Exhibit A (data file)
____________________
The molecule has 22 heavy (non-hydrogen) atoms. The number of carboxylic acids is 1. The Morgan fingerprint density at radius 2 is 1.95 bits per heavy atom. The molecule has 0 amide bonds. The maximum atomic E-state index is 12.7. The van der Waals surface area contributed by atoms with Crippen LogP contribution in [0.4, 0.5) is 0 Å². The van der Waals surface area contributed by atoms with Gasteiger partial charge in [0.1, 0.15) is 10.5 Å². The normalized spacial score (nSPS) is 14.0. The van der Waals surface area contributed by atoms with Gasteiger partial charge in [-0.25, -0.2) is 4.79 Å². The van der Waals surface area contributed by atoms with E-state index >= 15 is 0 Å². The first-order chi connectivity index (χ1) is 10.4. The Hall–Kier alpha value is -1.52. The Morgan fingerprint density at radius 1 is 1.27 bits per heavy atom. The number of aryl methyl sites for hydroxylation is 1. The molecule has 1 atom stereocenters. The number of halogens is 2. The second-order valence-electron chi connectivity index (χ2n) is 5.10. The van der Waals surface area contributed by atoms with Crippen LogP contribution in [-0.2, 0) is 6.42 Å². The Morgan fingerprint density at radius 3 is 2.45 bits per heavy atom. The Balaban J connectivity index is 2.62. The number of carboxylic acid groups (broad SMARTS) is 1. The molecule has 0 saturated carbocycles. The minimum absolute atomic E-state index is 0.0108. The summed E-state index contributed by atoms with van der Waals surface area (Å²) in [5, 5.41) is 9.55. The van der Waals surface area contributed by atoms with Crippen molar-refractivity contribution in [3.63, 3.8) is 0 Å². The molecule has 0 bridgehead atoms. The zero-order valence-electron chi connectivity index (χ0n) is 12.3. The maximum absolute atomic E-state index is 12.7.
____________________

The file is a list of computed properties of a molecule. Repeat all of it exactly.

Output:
The molecule has 22 heavy (non-hydrogen) atoms. The number of carboxylic acids is 1. The Morgan fingerprint density at radius 2 is 1.95 bits per heavy atom. The molecule has 0 amide bonds. The maximum atomic E-state index is 12.7. The van der Waals surface area contributed by atoms with Crippen LogP contribution in [0.4, 0.5) is 0 Å². The van der Waals surface area contributed by atoms with Gasteiger partial charge in [0.1, 0.15) is 10.5 Å². The normalized spacial score (nSPS) is 14.0. The van der Waals surface area contributed by atoms with Gasteiger partial charge in [-0.25, -0.2) is 4.79 Å². The van der Waals surface area contributed by atoms with E-state index >= 15 is 0 Å². The first-order chi connectivity index (χ1) is 10.4. The Hall–Kier alpha value is -1.52. The Morgan fingerprint density at radius 1 is 1.27 bits per heavy atom. The number of aryl methyl sites for hydroxylation is 1. The molecule has 1 atom stereocenters. The number of halogens is 2. The second-order valence-electron chi connectivity index (χ2n) is 5.10. The van der Waals surface area contributed by atoms with Crippen LogP contribution in [-0.2, 0) is 6.42 Å². The Morgan fingerprint density at radius 3 is 2.45 bits per heavy atom. The Balaban J connectivity index is 2.62. The number of carboxylic acid groups (broad SMARTS) is 1. The molecule has 0 saturated carbocycles. The minimum absolute atomic E-state index is 0.0108. The summed E-state index contributed by atoms with van der Waals surface area (Å²) in [5, 5.41) is 9.55. The van der Waals surface area contributed by atoms with Crippen molar-refractivity contribution in [3.63, 3.8) is 0 Å². The molecule has 0 bridgehead atoms. The zero-order valence-electron chi connectivity index (χ0n) is 12.3. The maximum absolute atomic E-state index is 12.7.